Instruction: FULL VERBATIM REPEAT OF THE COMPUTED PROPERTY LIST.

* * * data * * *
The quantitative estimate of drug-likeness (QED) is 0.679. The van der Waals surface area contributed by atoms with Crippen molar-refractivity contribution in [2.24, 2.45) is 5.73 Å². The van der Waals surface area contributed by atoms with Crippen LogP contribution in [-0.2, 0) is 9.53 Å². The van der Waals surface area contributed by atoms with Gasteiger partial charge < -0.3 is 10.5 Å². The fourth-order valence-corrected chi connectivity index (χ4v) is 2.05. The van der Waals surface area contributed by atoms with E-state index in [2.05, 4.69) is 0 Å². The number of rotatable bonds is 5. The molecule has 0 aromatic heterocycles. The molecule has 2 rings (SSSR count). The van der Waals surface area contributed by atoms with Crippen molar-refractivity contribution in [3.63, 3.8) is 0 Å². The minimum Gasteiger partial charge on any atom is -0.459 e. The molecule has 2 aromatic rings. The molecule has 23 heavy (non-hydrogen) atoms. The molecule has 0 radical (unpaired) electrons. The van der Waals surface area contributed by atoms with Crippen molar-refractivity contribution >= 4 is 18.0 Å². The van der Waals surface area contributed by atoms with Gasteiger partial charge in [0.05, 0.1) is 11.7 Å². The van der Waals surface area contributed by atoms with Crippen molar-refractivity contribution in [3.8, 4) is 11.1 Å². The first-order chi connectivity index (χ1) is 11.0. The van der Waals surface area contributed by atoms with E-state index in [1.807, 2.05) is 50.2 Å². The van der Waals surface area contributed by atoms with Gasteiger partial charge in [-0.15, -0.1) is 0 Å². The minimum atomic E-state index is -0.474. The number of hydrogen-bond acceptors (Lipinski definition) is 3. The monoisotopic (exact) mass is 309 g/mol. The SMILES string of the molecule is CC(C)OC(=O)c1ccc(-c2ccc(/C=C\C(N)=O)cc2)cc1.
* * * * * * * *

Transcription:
The quantitative estimate of drug-likeness (QED) is 0.679. The van der Waals surface area contributed by atoms with Crippen molar-refractivity contribution in [2.24, 2.45) is 5.73 Å². The van der Waals surface area contributed by atoms with Crippen LogP contribution in [-0.2, 0) is 9.53 Å². The van der Waals surface area contributed by atoms with Gasteiger partial charge < -0.3 is 10.5 Å². The fourth-order valence-corrected chi connectivity index (χ4v) is 2.05. The van der Waals surface area contributed by atoms with E-state index in [2.05, 4.69) is 0 Å². The number of rotatable bonds is 5. The molecule has 0 aromatic heterocycles. The molecule has 2 rings (SSSR count). The van der Waals surface area contributed by atoms with Crippen molar-refractivity contribution in [3.63, 3.8) is 0 Å². The minimum Gasteiger partial charge on any atom is -0.459 e. The molecule has 2 aromatic rings. The molecule has 23 heavy (non-hydrogen) atoms. The molecule has 0 radical (unpaired) electrons. The van der Waals surface area contributed by atoms with Crippen molar-refractivity contribution >= 4 is 18.0 Å². The van der Waals surface area contributed by atoms with Gasteiger partial charge in [0.05, 0.1) is 11.7 Å². The van der Waals surface area contributed by atoms with Crippen molar-refractivity contribution in [3.8, 4) is 11.1 Å². The first-order chi connectivity index (χ1) is 11.0. The van der Waals surface area contributed by atoms with E-state index in [1.807, 2.05) is 50.2 Å². The van der Waals surface area contributed by atoms with Gasteiger partial charge in [-0.15, -0.1) is 0 Å². The minimum atomic E-state index is -0.474. The number of hydrogen-bond acceptors (Lipinski definition) is 3. The monoisotopic (exact) mass is 309 g/mol. The SMILES string of the molecule is CC(C)OC(=O)c1ccc(-c2ccc(/C=C\C(N)=O)cc2)cc1.